Ziyayushchiye vysoty (The Yawning Heights)
The Russian edition of this book appeared in Switzerland in August 1976. And what an odd title it has. The Russian verb ziyat—“to gape cavernously, to yawn”—is normally used with such words as chasm, gulf, abyss; while in official Russian sloganese, the word usually placed before “heights” is siyayushchiye (with an “s” not a “z”), i.e., “shining, gleaming, radiant.” For example, the “gleaming heights of socialism” or the “shining peaks of communism,” toward which all the Soviet peoples are said to be striving, together with “all of progressive mankind.”
The title of this extraordinary book thus very aptly and accurately captures the absurd and paradoxical character, contrary to nature, of what goes on every day in the closed society it describes. The author, Aleksandr Zinoviev, fifty-five years old, lives in the Soviet Union, in Moscow. He is a doctor of philosophy and until recently was a professor of logic at Moscow University and a senior scholar in the Institute of Philosophy of the Soviet Academy of Sciences. Many of his scholarly works have been published outside the USSR, in German and English. In the past Zinoviev was very close to the Soviet Establishment. I say “was” because since this book was written he has been ostracized, ousted from all his posts, and stripped of all his academic degrees and honors—which deprives him of a livelihood—and he lives in constant danger of something worse.
Zinoviev has succeeded in doing what no historian, philosopher, or social scientist, either in the West or the Soviet Union, has so far been able to do. He has illuminated the closed society from within, in all its hidden, twisted psychological complexities. By rigorously telling the truth Zinoviev has removed the coverings from this system; even the most deeply concealed parts of the organism, seemingly the least accessible to observation, have not escaped his attention.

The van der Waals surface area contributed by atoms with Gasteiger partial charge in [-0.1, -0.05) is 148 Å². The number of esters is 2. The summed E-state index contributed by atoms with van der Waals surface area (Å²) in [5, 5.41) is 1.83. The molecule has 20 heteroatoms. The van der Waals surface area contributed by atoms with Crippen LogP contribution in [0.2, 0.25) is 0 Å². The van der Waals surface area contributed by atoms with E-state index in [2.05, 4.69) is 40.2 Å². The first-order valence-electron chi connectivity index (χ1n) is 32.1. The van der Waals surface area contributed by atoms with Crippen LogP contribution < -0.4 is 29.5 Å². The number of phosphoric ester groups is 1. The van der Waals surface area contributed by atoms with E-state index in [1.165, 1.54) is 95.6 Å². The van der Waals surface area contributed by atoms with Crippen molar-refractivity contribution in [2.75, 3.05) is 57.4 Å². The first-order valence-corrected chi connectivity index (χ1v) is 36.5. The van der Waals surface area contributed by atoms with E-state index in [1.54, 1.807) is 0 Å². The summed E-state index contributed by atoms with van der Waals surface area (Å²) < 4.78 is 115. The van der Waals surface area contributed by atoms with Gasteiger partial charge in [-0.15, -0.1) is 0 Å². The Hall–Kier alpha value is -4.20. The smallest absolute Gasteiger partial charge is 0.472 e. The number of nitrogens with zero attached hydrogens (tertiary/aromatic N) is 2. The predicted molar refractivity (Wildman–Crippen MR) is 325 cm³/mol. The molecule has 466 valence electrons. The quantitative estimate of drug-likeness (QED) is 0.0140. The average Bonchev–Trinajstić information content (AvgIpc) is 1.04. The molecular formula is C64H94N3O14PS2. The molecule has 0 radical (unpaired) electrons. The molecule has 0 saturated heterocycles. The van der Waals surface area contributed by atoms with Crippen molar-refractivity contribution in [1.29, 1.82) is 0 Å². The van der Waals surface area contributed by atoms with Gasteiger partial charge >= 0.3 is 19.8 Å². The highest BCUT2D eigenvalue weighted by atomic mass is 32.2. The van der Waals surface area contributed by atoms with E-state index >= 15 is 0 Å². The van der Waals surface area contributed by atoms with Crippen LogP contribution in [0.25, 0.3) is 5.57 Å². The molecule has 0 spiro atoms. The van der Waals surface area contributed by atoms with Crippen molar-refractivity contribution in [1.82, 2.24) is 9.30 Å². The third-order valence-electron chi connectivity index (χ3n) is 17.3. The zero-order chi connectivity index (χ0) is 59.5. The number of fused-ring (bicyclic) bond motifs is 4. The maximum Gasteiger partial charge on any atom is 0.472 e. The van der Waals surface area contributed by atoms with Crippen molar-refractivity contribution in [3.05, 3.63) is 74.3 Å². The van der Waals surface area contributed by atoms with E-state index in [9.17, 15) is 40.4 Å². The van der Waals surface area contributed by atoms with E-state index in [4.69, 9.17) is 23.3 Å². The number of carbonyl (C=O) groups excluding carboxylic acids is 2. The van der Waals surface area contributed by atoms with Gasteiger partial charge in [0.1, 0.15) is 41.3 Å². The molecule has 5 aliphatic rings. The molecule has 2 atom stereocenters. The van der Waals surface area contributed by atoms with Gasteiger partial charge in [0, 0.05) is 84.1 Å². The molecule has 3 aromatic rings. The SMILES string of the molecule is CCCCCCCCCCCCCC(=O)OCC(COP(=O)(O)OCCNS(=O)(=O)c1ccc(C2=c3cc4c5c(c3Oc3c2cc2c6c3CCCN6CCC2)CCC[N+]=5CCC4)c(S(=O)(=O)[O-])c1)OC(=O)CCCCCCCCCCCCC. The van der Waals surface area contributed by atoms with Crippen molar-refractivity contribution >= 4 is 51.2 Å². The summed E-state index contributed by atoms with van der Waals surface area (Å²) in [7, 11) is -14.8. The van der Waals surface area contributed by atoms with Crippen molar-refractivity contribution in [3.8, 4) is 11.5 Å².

In the tradition of Hobbes, Voltaire, Swift, George Orwell, Anatole France, and of Mikhail Saltykov-Shchedrin, the great Russian satirist of the last century, Zinoviev has written a savage satire on a contemporary closed society, one highly reminiscent of Soviet society. His book is in fact a profound sociological study—I would call it the anatomical study—of the kind of society one finds in the Soviet Union. Zinoviev also appears in this book as a brilliant analyst of contemporary society in general, presenting his own original ideas on the state, ideology, morals, and laws of our times. His book is not only topical but of immense value both for specialists and for general readers.
In keeping with the traditions of the genre, Zinoviev has invented “an inhabited center inhabited by no one,” a place not shown on any map, which does not exist in reality. He calls it Ibansk (a double pun on the most common of Russian names, Ivan, and the verb yebat—to fuck; hence Ibansk might be called a “fucktown for the Ivans”). He begins by telling us that the book was patched together …
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